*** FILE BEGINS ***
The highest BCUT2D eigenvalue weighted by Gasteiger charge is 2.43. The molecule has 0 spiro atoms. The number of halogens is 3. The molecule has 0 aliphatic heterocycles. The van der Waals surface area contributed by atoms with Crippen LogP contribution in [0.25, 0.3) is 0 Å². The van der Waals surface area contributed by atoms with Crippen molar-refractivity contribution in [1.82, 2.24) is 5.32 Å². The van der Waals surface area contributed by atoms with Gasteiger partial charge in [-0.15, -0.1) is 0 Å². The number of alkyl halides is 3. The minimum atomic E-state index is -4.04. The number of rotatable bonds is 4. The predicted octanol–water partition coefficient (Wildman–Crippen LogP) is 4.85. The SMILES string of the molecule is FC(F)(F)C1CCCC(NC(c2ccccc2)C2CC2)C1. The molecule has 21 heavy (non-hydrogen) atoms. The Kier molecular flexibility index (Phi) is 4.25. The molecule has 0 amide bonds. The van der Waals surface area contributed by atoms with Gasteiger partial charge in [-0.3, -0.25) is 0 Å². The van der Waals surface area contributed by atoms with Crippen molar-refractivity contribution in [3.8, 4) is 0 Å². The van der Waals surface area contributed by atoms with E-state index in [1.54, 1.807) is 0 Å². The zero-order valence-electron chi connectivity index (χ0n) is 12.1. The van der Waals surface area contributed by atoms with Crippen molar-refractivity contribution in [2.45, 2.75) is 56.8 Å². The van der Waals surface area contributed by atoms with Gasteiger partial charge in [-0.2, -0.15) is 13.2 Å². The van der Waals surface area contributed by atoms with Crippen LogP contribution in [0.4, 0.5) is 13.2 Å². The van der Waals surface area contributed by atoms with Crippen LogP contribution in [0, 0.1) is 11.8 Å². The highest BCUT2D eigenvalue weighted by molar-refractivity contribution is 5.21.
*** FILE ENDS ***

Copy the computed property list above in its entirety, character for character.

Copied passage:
The highest BCUT2D eigenvalue weighted by Gasteiger charge is 2.43. The molecule has 0 spiro atoms. The number of halogens is 3. The molecule has 0 aliphatic heterocycles. The van der Waals surface area contributed by atoms with Crippen LogP contribution in [0.25, 0.3) is 0 Å². The van der Waals surface area contributed by atoms with Crippen molar-refractivity contribution in [1.82, 2.24) is 5.32 Å². The van der Waals surface area contributed by atoms with Gasteiger partial charge in [-0.15, -0.1) is 0 Å². The number of alkyl halides is 3. The minimum atomic E-state index is -4.04. The number of rotatable bonds is 4. The predicted octanol–water partition coefficient (Wildman–Crippen LogP) is 4.85. The SMILES string of the molecule is FC(F)(F)C1CCCC(NC(c2ccccc2)C2CC2)C1. The molecule has 21 heavy (non-hydrogen) atoms. The Kier molecular flexibility index (Phi) is 4.25. The molecule has 0 amide bonds. The van der Waals surface area contributed by atoms with Gasteiger partial charge in [-0.3, -0.25) is 0 Å². The van der Waals surface area contributed by atoms with Crippen molar-refractivity contribution in [3.8, 4) is 0 Å². The van der Waals surface area contributed by atoms with E-state index in [1.54, 1.807) is 0 Å². The zero-order valence-electron chi connectivity index (χ0n) is 12.1. The van der Waals surface area contributed by atoms with Crippen molar-refractivity contribution in [2.45, 2.75) is 56.8 Å². The van der Waals surface area contributed by atoms with Gasteiger partial charge in [-0.2, -0.15) is 13.2 Å². The van der Waals surface area contributed by atoms with Crippen LogP contribution in [0.4, 0.5) is 13.2 Å². The van der Waals surface area contributed by atoms with Crippen LogP contribution in [0, 0.1) is 11.8 Å². The highest BCUT2D eigenvalue weighted by molar-refractivity contribution is 5.21.